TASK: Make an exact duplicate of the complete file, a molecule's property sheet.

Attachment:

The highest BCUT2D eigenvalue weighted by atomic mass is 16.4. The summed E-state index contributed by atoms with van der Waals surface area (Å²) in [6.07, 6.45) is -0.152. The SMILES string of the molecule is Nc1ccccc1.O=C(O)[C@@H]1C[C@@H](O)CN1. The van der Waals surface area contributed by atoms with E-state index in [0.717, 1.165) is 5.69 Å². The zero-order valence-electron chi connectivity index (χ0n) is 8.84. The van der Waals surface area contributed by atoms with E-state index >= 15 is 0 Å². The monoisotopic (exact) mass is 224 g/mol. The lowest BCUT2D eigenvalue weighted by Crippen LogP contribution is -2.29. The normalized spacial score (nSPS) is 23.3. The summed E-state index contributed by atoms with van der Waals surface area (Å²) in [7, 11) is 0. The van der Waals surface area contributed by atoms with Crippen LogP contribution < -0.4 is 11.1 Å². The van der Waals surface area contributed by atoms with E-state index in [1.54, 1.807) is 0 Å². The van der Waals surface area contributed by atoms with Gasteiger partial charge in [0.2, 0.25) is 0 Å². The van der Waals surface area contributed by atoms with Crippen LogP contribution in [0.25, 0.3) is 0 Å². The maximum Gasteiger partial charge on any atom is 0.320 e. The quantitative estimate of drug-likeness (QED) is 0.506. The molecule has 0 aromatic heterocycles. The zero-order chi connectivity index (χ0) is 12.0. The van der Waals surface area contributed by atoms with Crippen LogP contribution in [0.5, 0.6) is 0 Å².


The highest BCUT2D eigenvalue weighted by atomic mass is 16.4. The summed E-state index contributed by atoms with van der Waals surface area (Å²) in [6.07, 6.45) is -0.152. The SMILES string of the molecule is Nc1ccccc1.O=C(O)[C@@H]1C[C@@H](O)CN1. The van der Waals surface area contributed by atoms with E-state index in [0.717, 1.165) is 5.69 Å². The zero-order valence-electron chi connectivity index (χ0n) is 8.84. The van der Waals surface area contributed by atoms with E-state index >= 15 is 0 Å². The monoisotopic (exact) mass is 224 g/mol. The lowest BCUT2D eigenvalue weighted by Crippen LogP contribution is -2.29. The normalized spacial score (nSPS) is 23.3. The summed E-state index contributed by atoms with van der Waals surface area (Å²) in [7, 11) is 0. The van der Waals surface area contributed by atoms with Crippen LogP contribution < -0.4 is 11.1 Å². The van der Waals surface area contributed by atoms with E-state index in [1.54, 1.807) is 0 Å². The van der Waals surface area contributed by atoms with Gasteiger partial charge in [0.2, 0.25) is 0 Å². The van der Waals surface area contributed by atoms with Crippen LogP contribution in [0.25, 0.3) is 0 Å². The maximum Gasteiger partial charge on any atom is 0.320 e. The quantitative estimate of drug-likeness (QED) is 0.506. The molecule has 0 aromatic heterocycles. The zero-order chi connectivity index (χ0) is 12.0. The van der Waals surface area contributed by atoms with Crippen LogP contribution in [0.5, 0.6) is 0 Å².